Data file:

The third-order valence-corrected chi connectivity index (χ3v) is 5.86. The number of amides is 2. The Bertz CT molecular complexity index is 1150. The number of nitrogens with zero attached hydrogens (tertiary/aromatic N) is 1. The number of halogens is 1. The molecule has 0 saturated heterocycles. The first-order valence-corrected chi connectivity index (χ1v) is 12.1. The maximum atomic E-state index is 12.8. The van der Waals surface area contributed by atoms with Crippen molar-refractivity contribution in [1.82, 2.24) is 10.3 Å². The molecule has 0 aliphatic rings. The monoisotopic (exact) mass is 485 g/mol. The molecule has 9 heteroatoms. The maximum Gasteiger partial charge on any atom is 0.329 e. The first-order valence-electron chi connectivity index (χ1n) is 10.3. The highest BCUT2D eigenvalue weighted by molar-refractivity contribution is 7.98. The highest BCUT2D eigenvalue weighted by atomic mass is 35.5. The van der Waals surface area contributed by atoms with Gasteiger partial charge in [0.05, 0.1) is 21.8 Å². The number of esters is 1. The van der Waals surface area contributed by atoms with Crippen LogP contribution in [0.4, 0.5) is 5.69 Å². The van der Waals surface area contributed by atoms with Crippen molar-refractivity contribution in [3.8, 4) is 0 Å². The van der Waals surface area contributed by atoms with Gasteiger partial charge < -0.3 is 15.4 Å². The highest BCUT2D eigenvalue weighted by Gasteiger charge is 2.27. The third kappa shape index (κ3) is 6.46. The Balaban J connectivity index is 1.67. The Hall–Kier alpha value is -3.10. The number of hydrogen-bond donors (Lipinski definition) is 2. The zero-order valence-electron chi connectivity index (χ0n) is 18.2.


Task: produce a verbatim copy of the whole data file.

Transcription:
The third-order valence-corrected chi connectivity index (χ3v) is 5.86. The number of amides is 2. The Bertz CT molecular complexity index is 1150. The number of nitrogens with zero attached hydrogens (tertiary/aromatic N) is 1. The number of halogens is 1. The molecule has 0 saturated heterocycles. The first-order valence-corrected chi connectivity index (χ1v) is 12.1. The maximum atomic E-state index is 12.8. The van der Waals surface area contributed by atoms with Crippen molar-refractivity contribution in [1.82, 2.24) is 10.3 Å². The molecule has 0 aliphatic rings. The monoisotopic (exact) mass is 485 g/mol. The molecule has 9 heteroatoms. The maximum Gasteiger partial charge on any atom is 0.329 e. The first-order valence-electron chi connectivity index (χ1n) is 10.3. The highest BCUT2D eigenvalue weighted by molar-refractivity contribution is 7.98. The highest BCUT2D eigenvalue weighted by atomic mass is 35.5. The van der Waals surface area contributed by atoms with Gasteiger partial charge in [0.05, 0.1) is 21.8 Å². The number of esters is 1. The van der Waals surface area contributed by atoms with Crippen LogP contribution in [0.4, 0.5) is 5.69 Å². The van der Waals surface area contributed by atoms with Crippen molar-refractivity contribution in [3.8, 4) is 0 Å². The van der Waals surface area contributed by atoms with Gasteiger partial charge < -0.3 is 15.4 Å². The highest BCUT2D eigenvalue weighted by Gasteiger charge is 2.27. The third kappa shape index (κ3) is 6.46. The Balaban J connectivity index is 1.67. The Hall–Kier alpha value is -3.10. The number of hydrogen-bond donors (Lipinski definition) is 2. The zero-order valence-electron chi connectivity index (χ0n) is 18.2.